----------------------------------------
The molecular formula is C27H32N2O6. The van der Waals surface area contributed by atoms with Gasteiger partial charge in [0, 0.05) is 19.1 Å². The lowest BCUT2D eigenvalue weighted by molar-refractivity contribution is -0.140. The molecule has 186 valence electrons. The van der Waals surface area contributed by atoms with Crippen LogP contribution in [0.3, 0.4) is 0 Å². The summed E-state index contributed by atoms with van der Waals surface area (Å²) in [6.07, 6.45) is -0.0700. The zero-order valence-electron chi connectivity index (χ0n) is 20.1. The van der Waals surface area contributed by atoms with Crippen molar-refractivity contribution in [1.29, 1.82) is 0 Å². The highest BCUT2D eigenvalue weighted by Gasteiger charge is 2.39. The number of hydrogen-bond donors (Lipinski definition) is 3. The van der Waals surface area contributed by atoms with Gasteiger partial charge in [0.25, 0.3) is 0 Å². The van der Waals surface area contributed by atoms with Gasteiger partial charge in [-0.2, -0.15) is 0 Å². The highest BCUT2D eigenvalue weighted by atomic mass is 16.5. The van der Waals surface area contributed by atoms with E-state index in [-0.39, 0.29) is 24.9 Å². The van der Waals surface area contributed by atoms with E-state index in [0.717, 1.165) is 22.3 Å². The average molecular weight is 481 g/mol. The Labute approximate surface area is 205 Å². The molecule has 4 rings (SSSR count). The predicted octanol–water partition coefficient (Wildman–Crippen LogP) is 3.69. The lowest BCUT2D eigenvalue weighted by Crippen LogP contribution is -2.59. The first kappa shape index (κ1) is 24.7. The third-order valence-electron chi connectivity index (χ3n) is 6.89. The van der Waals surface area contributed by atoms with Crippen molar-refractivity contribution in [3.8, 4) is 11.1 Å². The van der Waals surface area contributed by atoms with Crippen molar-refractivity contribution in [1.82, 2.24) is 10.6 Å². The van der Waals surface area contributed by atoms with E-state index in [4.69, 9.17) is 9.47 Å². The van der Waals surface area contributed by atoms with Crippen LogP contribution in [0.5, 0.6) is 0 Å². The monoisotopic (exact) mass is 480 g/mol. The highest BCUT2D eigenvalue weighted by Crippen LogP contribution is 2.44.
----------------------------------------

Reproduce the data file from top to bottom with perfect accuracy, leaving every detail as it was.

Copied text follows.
The molecular formula is C27H32N2O6. The van der Waals surface area contributed by atoms with Gasteiger partial charge in [0, 0.05) is 19.1 Å². The lowest BCUT2D eigenvalue weighted by molar-refractivity contribution is -0.140. The molecule has 186 valence electrons. The van der Waals surface area contributed by atoms with Crippen LogP contribution in [0.3, 0.4) is 0 Å². The summed E-state index contributed by atoms with van der Waals surface area (Å²) in [6.07, 6.45) is -0.0700. The zero-order valence-electron chi connectivity index (χ0n) is 20.1. The van der Waals surface area contributed by atoms with Crippen molar-refractivity contribution in [1.29, 1.82) is 0 Å². The highest BCUT2D eigenvalue weighted by Gasteiger charge is 2.39. The number of hydrogen-bond donors (Lipinski definition) is 3. The van der Waals surface area contributed by atoms with Gasteiger partial charge in [0.25, 0.3) is 0 Å². The van der Waals surface area contributed by atoms with Gasteiger partial charge in [-0.2, -0.15) is 0 Å². The highest BCUT2D eigenvalue weighted by atomic mass is 16.5. The van der Waals surface area contributed by atoms with E-state index in [-0.39, 0.29) is 24.9 Å². The van der Waals surface area contributed by atoms with E-state index in [0.717, 1.165) is 22.3 Å². The average molecular weight is 481 g/mol. The Labute approximate surface area is 205 Å². The molecule has 4 rings (SSSR count). The predicted octanol–water partition coefficient (Wildman–Crippen LogP) is 3.69. The lowest BCUT2D eigenvalue weighted by Crippen LogP contribution is -2.59. The first kappa shape index (κ1) is 24.7. The third-order valence-electron chi connectivity index (χ3n) is 6.89. The van der Waals surface area contributed by atoms with Crippen molar-refractivity contribution in [3.8, 4) is 11.1 Å². The van der Waals surface area contributed by atoms with Crippen molar-refractivity contribution in [1.82, 2.24) is 10.6 Å². The van der Waals surface area contributed by atoms with E-state index in [4.69, 9.17) is 9.47 Å². The van der Waals surface area contributed by atoms with Crippen LogP contribution in [0.5, 0.6) is 0 Å². The monoisotopic (exact) mass is 480 g/mol. The highest BCUT2D eigenvalue weighted by Crippen LogP contribution is 2.44.